Purdue routs No. 5 Virginia

Travis Hines

It was sort of inevitable, even if watching it play out was sort of shocking.

Virginia’s defense has been so good, even by its lofty standards, that the Cavaliers navigated the first seven games of their schedule without a loss, despite the fact that 65 points against James Madison was their highwater mark of offense.

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So unless you thought Tony Bennett’s team was going to hold opponents to the 30s and 40s every night – which, I suppose, given the track record that’s not an entirely crazy notion – the Cavaliers, with an offense that ranks somewhere below clunky and above disastrous, were bound to have a night where the offense simply didn’t show up and the defense wasn’t able to carry the load.

It happened Wednesday.

Purdue absolutely blasted No. 5 Virginia, 69-40, beating the Cavaliers’ defense while letting their offense self-destruct at Mackey Arena.

It was the type of game, however, that Virginia had to know was possible given how much its offense has failed to produce despite the undefeated record.

Bennett’s teams have never been known for their offense, but that has largely been due to pace. His teams have finished in the top-50 in adjusted offense every year since 2014 with two top-10 finishes, including last year’s national champion ranking No. 2. They’ve just never finished ranked higher than 316th in tempo, and that came in Bennett’s first season in Charlottesville.

This year’s team is both slow and bad offensively.

The Cavs entered Wednesday ranked 291st in effective field goal percentage, 338th in 3-point shooting, 168th in turnover percentage and 273rd in assisted field goals. And yeah, they’re still super slow, ranking at the bottom of the country in tempo.

So a night in which Virginia didn’t break into double digits until after 16 minutes isn’t exactly surprising. It is ugly, though, when tabulated all up, the Cavaliers shot 37.2 percent from the floor and 16.7 percent from 3-point range while committing 16 turnovers. Yeah, it was a bad night, but not one that was miles away from what’s been standard for Virginia this year. Nights like this happen when your baseline is as low as Virginia’s has been.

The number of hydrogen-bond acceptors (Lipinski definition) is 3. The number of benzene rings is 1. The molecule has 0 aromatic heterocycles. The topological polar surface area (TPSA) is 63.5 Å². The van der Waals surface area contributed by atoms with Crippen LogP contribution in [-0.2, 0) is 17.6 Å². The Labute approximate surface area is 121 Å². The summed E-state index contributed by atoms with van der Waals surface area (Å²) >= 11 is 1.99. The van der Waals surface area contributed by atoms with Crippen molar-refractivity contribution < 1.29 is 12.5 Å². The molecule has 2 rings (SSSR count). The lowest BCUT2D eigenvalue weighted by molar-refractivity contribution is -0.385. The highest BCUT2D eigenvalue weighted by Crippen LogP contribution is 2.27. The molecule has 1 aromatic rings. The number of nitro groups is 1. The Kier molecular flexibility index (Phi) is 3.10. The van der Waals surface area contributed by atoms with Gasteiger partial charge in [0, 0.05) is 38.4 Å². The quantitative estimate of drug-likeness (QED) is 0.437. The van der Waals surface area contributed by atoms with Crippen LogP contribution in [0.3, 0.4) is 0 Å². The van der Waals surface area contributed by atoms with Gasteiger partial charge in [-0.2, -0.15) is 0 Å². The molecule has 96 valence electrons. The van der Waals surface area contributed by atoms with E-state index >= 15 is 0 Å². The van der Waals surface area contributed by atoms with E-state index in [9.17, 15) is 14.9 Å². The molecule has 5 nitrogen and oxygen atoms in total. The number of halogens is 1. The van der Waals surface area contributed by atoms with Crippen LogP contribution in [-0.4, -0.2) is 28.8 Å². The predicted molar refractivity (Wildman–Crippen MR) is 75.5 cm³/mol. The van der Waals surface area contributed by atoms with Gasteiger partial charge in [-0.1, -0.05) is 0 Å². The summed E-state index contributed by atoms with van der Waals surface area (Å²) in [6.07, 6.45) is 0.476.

Kihei Clark was 1 of 6 from the floor with three turnovers. Mamadi Diakite was 4 of 10 with four turnovers. When those two can’t produce, Virginia’s offense isn’t likely to either, especially with Braxton Key (wrist) sidelined.

Purdue got to the defense, especially at the 3-point line where they made 13 of 25, but there’s little doubt the Cavaliers are going to have a top-ranked defense. The task for Bennett will be to get the offense to simply serviceable.

That may be a rather significant challenge.

Let’s also not lose sight, though, of what a validating evening this was for Matt Painter’s Boilermakers. Purdue entered the night with three losses and a neutral-floor win again VCU as the best win on its resume, but were still beloved by the computers with a No. 13 KenPom ranking.

To totally dominate Virginia – whatever its offensive shortcomings – on both ends of the floor is a nice piece of evidence that this group is going to be pretty good.

The Boilermakers got 20 points from Sasha Stefanovic, 16 from Jahaad Proctor and 11 from Matt Haarms. They get credit for making Virginia’s offense as ineffective as it was, especially early.

If Purdue is as good as it was against Virginia and the computers believe, the Big Ten is going to be a monster. We already know about Michigan State, Maryland and Ohio State, but with Michigan and Purdue really emerging in the last week – not to mention undefeated Indiana, 8-1 Penn State and an interesting 6-2 Iowa team – the league is staking early claim to being the best in the country.

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